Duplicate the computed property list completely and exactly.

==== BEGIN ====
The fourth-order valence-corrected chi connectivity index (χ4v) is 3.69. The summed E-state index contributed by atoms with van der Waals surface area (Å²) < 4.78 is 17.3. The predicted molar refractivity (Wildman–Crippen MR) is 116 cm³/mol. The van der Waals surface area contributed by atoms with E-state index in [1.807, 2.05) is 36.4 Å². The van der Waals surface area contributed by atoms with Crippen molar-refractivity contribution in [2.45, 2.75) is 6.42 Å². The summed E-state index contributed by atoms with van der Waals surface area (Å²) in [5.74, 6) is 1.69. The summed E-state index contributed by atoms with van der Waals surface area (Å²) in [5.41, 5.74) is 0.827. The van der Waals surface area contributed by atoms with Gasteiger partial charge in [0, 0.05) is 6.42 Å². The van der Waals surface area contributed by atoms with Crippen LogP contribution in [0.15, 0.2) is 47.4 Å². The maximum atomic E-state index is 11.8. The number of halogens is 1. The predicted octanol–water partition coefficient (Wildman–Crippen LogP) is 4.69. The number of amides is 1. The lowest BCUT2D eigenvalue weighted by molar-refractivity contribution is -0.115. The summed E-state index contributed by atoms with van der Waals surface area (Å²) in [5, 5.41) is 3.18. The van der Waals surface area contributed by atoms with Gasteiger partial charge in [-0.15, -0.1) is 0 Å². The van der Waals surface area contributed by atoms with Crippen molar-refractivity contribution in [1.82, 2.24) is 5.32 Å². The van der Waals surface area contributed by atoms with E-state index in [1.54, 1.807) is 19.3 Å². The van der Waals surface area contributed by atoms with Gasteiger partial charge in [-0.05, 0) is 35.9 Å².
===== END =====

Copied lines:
The fourth-order valence-corrected chi connectivity index (χ4v) is 3.69. The summed E-state index contributed by atoms with van der Waals surface area (Å²) < 4.78 is 17.3. The predicted molar refractivity (Wildman–Crippen MR) is 116 cm³/mol. The van der Waals surface area contributed by atoms with E-state index in [1.807, 2.05) is 36.4 Å². The van der Waals surface area contributed by atoms with Crippen molar-refractivity contribution in [2.45, 2.75) is 6.42 Å². The summed E-state index contributed by atoms with van der Waals surface area (Å²) in [5.74, 6) is 1.69. The summed E-state index contributed by atoms with van der Waals surface area (Å²) in [5.41, 5.74) is 0.827. The van der Waals surface area contributed by atoms with Gasteiger partial charge in [0, 0.05) is 6.42 Å². The van der Waals surface area contributed by atoms with Crippen LogP contribution in [0.15, 0.2) is 47.4 Å². The maximum atomic E-state index is 11.8. The number of halogens is 1. The predicted octanol–water partition coefficient (Wildman–Crippen LogP) is 4.69. The number of amides is 1. The lowest BCUT2D eigenvalue weighted by molar-refractivity contribution is -0.115. The summed E-state index contributed by atoms with van der Waals surface area (Å²) in [5, 5.41) is 3.18. The van der Waals surface area contributed by atoms with Gasteiger partial charge in [-0.15, -0.1) is 0 Å². The van der Waals surface area contributed by atoms with Crippen molar-refractivity contribution in [1.82, 2.24) is 5.32 Å². The van der Waals surface area contributed by atoms with E-state index in [1.54, 1.807) is 19.3 Å². The van der Waals surface area contributed by atoms with Gasteiger partial charge in [-0.05, 0) is 35.9 Å².